It had not rained like this in Panama since November of 2014. In fact, the drought that El Niño brings every seven or so years has been particularly unforgiving in 2015.
So on the flip side of that, we’re on a roll of great expeditions in good weather conditions. Or so we thought until last week. As it turned out, the very day we took to the jungle was the day that the skies unleashed their fury on us and the rest of the region. That evening we arrived at the small village where we usually spend the first night, under a heavy shower. It stopped raining for 5 minutes and then resumed.
The Boqueron River, whose course we had to follow the next day was high and murky. That night, the rain subsided, and it all seemed like the worst had past, but no, at 3 am the rain came back in full force. The river rose even higher and we considered the possibility of delaying the trek for one full day, or just calling it off altogether.
Then some time around 10am the flood pattern changed and the water level began to go down. We decided to continue our walk at least up to the point of the first major crossing. There we would reassess the situation and determine whether it was safe to cross and continue. It was so we made it safely to our first jungle camp 10 Km up river, but it was too late, everything was too wet, and we were all too tired to enjoy the surroundings. We barely had time to set up camp and cook dinner, and suddenly it was time for bed.
That night it rained off and on. The thought of having the river flood again kept nagging at me. In such situations there’s really nothing to do but wait for nature to run its course. The river always goes back to normal, it’s only a matter of when. However, when you get delayed there are other concerns lurking around the bend. One is the administration the supplies of clean water and food. Another one is the constant danger of having a landslide or a tree fall occur right at the campsite. Both situations are very common in the jungle during rainstorms. The ground gets saturated with water, and at some point it just lets go. Tree roots also get loosened up and trees topple over. That simple, really. It’s one of the ways the rainforest regenerates itself. There’s nothing sinister in this process, except when you’re in the middle of it.
The next morning the rain continued inconsistently. To our relief the river had not turned brown yet, and we safely assumed that it was Ok to move on. This day in particular is crucial because there is really no trail. The route follows the river up to its head waters. So having a clean river is very reassuring. That is not to say that the walk was easy. For some being wet all day is almost too much to ask. Humberto at one point voiced his frustration and said “Me siento como un paticuervo. Me mojo, me seco, me mojo, me seco.” (I feel like a cormorant, get wet, get dry, get wet, get dry).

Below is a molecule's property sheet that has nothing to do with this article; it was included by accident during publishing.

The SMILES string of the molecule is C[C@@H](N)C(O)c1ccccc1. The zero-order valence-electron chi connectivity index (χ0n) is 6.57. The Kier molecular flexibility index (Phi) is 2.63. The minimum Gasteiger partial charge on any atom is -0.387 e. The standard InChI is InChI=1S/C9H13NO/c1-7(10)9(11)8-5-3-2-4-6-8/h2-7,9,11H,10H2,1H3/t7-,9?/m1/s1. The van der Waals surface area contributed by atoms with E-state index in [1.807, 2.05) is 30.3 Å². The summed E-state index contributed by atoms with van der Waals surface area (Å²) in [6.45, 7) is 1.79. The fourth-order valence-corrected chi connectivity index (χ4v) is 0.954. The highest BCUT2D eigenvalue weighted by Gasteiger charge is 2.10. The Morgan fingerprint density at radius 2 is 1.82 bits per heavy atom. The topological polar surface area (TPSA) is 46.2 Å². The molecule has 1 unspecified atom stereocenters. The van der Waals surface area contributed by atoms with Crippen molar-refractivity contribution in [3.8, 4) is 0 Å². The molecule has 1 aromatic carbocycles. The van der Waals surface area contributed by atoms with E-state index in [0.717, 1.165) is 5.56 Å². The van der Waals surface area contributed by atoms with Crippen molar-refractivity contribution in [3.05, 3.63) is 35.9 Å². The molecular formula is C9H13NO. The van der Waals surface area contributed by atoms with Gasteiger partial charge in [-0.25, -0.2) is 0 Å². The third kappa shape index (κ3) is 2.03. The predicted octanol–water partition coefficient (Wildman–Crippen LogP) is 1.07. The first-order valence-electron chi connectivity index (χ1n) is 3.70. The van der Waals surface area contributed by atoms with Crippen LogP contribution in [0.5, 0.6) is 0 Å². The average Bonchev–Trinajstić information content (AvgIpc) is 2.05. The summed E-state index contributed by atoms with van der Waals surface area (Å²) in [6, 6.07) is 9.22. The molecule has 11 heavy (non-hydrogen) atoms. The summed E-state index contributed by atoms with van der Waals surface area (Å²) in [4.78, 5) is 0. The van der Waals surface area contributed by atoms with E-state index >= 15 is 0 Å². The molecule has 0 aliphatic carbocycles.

It rained off and on that day, but we made it over the mountain pass following the trenches left by the erosion that thousands of mules caused on the forest floor as they transferred the Peruvian bullions to Portobelo in the 16th and 17th centuries. We continued to the next camp with little difficulty. After dinner we finally had the time and energy to enjoy a bottle of rum with some lime. It was really the first time on the trek that we were at leisure. The next day would be a long and strenuous journey out to Portobelo, so we might as well enjoy the moment. Right at that time, we heard a crack in the jungle canopy, not even 50 meters away from camp. It was the heavy branch of a tree that had come down with a big blow as if severed by a giant and invisible machete. Loaded with vines, ferns and epiphytes, here again is a way the jungle finds to be in a constant state of change and reinvention.
The night was uneventful, thank goodness, and the next morning we packed our soaked equipment and began our long journey out. Again, it drizzled for most of the morning, but nothing serious. The good thing was that at least the skies remained overcast, blocking the scorching sun that can be really unforgiving on the final stages of the trek. There are six major hills to negotiate on a open dirt road before getting to safety. Doing them under a gray sky is a blessing.
Finally, we arrived at the local fonda where cold beers were chugged down before a hearty lunch was in order. Not long after leaving for Panama City, the rain began again. By the time we had made it to downtown the torrents of water were overflowing the streets. The rush-hour traffic that on a normal day is already hectic, on this day had effectively collapsed. We dropped the last client at a hotel at 5:30 pm and made it home just 20 minutes shy of 9 o’clock.
Later I saw pictures in the news of people on kayaks and jet skis negotiating traffic at roof level of the other vehicles. Some neighborhoods got hit pretty badly, and people lost their homes. And I thought “compared to that, our jungle escapade was literally just a walk in the park!”